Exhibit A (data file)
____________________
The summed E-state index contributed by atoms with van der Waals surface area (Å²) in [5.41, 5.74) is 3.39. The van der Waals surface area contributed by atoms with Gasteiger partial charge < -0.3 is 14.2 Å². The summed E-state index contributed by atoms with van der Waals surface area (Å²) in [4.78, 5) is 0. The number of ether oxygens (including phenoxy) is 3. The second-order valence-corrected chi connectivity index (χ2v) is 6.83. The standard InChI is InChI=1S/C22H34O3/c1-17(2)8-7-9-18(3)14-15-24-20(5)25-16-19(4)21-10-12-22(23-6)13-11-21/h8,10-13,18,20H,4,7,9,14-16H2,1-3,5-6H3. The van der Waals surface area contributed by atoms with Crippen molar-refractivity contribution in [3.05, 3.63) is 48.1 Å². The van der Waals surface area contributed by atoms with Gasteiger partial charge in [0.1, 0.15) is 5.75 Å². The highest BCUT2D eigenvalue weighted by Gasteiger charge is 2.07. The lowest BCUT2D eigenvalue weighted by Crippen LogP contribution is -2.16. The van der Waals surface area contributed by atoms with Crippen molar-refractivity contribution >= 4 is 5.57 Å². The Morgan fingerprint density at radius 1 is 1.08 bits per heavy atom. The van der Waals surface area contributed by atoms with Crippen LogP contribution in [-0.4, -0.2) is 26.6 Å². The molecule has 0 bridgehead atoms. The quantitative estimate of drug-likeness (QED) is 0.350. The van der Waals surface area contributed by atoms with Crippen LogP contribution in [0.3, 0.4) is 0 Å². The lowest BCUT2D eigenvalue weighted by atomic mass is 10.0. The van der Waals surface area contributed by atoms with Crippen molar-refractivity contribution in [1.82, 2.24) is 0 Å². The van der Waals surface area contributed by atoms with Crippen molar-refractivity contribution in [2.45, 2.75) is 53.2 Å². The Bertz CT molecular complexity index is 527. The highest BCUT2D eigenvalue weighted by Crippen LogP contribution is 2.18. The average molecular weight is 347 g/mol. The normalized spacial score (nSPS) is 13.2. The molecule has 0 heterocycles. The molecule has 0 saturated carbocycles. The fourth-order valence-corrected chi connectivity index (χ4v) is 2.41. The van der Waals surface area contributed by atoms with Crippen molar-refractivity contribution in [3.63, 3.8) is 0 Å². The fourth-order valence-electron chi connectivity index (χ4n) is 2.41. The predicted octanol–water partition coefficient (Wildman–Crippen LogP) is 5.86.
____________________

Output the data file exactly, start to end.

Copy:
The summed E-state index contributed by atoms with van der Waals surface area (Å²) in [5.41, 5.74) is 3.39. The van der Waals surface area contributed by atoms with Gasteiger partial charge < -0.3 is 14.2 Å². The summed E-state index contributed by atoms with van der Waals surface area (Å²) in [4.78, 5) is 0. The number of ether oxygens (including phenoxy) is 3. The second-order valence-corrected chi connectivity index (χ2v) is 6.83. The standard InChI is InChI=1S/C22H34O3/c1-17(2)8-7-9-18(3)14-15-24-20(5)25-16-19(4)21-10-12-22(23-6)13-11-21/h8,10-13,18,20H,4,7,9,14-16H2,1-3,5-6H3. The van der Waals surface area contributed by atoms with Crippen molar-refractivity contribution in [3.05, 3.63) is 48.1 Å². The van der Waals surface area contributed by atoms with Gasteiger partial charge in [0.1, 0.15) is 5.75 Å². The highest BCUT2D eigenvalue weighted by Gasteiger charge is 2.07. The lowest BCUT2D eigenvalue weighted by Crippen LogP contribution is -2.16. The van der Waals surface area contributed by atoms with Crippen molar-refractivity contribution >= 4 is 5.57 Å². The Morgan fingerprint density at radius 1 is 1.08 bits per heavy atom. The van der Waals surface area contributed by atoms with Crippen LogP contribution in [-0.4, -0.2) is 26.6 Å². The molecule has 0 bridgehead atoms. The quantitative estimate of drug-likeness (QED) is 0.350. The van der Waals surface area contributed by atoms with Crippen LogP contribution in [0.3, 0.4) is 0 Å². The lowest BCUT2D eigenvalue weighted by atomic mass is 10.0. The van der Waals surface area contributed by atoms with Crippen molar-refractivity contribution in [1.82, 2.24) is 0 Å². The van der Waals surface area contributed by atoms with Crippen molar-refractivity contribution in [2.45, 2.75) is 53.2 Å². The Bertz CT molecular complexity index is 527. The highest BCUT2D eigenvalue weighted by Crippen LogP contribution is 2.18. The average molecular weight is 347 g/mol. The normalized spacial score (nSPS) is 13.2. The molecule has 0 heterocycles. The molecule has 0 saturated carbocycles. The fourth-order valence-corrected chi connectivity index (χ4v) is 2.41. The van der Waals surface area contributed by atoms with Crippen molar-refractivity contribution in [3.63, 3.8) is 0 Å². The fourth-order valence-electron chi connectivity index (χ4n) is 2.41. The predicted octanol–water partition coefficient (Wildman–Crippen LogP) is 5.86.